Why Southwest Airlines Refuses To Introduce Basic Economy

Several airlines in the United States have adapted to the modern market by introducing basic economy seats. However, unlike its counterparts, Southwest Airlines has refused to introduce the fare to its operations.

Southwest Airlines McCarran Airport
Southwest has stood by its stance on basic economy seating. Photo: Southwest Airlines

Simple approach

Southwest currently has three fare categories, which are all uniquely named. According to Point Me To The Plane, the carrier’s top-tier seating group, titled “Business Select”, offers priority boarding, bonus points per dollar, and a complimentary alcoholic drink. Furthermore, these tickets are fully refundable and exchangeable.

Its middle class is named “Anytime”. Here, passengers can change their tickets at in any moment without facing a charge. Meanwhile, its most standard ticket option is dubbed as “Wanna Get Away”. Tickets are non-refundable under this fare. However, despite being the standard option, passengers get plenty of features that many airlines now charge for with their basic fares.

Tickets can still be canceled or changed without any extra charge. The fare can even be applied toward a future Southwest flight if a customer can’t make the current one. As with the other options, fliers also get to check in a pair of bags for free under this class.

Southwest Boeing 737
Southwest has a lot to offer, even with its most basic fare. Photo: Southwest Airlines

An inclusive offering

This service is a cut above what is available for passengers traveling on the cheapest option on many of Southwest’s rivals. If a passenger wants to change their ticket, check a bag in or choose a seat, it is likely that they will be charged in basic economy.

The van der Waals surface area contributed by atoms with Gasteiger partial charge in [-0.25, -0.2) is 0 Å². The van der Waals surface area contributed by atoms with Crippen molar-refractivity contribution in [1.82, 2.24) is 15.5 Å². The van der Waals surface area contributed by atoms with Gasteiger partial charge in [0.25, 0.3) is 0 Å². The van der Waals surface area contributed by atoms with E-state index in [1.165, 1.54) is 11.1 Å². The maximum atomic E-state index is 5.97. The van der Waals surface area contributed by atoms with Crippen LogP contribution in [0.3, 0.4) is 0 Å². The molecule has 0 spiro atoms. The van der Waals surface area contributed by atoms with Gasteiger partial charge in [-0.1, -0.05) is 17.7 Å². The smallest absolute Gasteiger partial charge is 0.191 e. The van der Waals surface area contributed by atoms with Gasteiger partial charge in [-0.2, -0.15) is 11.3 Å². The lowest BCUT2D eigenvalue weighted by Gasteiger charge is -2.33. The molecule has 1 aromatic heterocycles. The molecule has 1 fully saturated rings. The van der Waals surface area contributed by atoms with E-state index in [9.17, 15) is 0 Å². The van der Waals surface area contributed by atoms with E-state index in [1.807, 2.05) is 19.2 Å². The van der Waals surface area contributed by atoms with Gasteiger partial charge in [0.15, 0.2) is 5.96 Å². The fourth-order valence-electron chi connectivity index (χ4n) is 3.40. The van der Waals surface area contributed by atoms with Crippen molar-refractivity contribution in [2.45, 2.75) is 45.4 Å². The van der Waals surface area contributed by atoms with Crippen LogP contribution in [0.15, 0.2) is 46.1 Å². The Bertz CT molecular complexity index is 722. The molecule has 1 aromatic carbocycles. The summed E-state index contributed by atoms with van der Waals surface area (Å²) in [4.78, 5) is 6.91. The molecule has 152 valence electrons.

With the aviation industry becoming increasingly saturated, Southwest’s model separates it against its rivals. Delta Air Lines, United Airlines, JetBlue Airways, and American Airlines have all adopted basic economy options in order to compete against low-cost carriers such as Spirit.

However, by maintaining its current approach, Southwest gives an aura of integrity, something which is important for carriers to hold.

Delta Basic Economy
Basic economy seating can often be a valuable solution for passengers traveling with the likes of Delta. Photo: Delta

Maintaining standards

Earlier this year, Southwest CEO Gary Kelly shared that he appreciates that Southwest stands out with this motive. Business Traveller reports that he said his company upholds a standard by breaking up its products further.

“We’re not going to charge for bag fees,” Kelly said, as reported by Business Traveller.

“I love the fact that we’re different, and [other airlines] unbundle and we don’t; and so we just need to continue to find ways with the universe of travellers and the varying needs that they have to see how we can stay true to our brand and offer something of more value to road warriors, to once-a-year-flyers, whatever it might be.”

Nothing is forever

It will be interesting to see if Southwest can carry on this approach once the 2020s are in full swing. An unpredictable market could force the airline into making reluctant changes. There are already rumors on FlyerTalk that it might be adding a fourth fare class.

Southwest 737
Could Southwest be tempted to make a change in policy during the next decade? Photo: Southwest Airlines

However, as things stand, Southwest is able to simplify its product range without compromising on its service for passengers.

Simple Flying reached out Southwest for comment on its stance on basic economy. We will update the article with further information.

What do you think of Southwest’s approach to ticket fares? Let us know your thoughts in the comment section.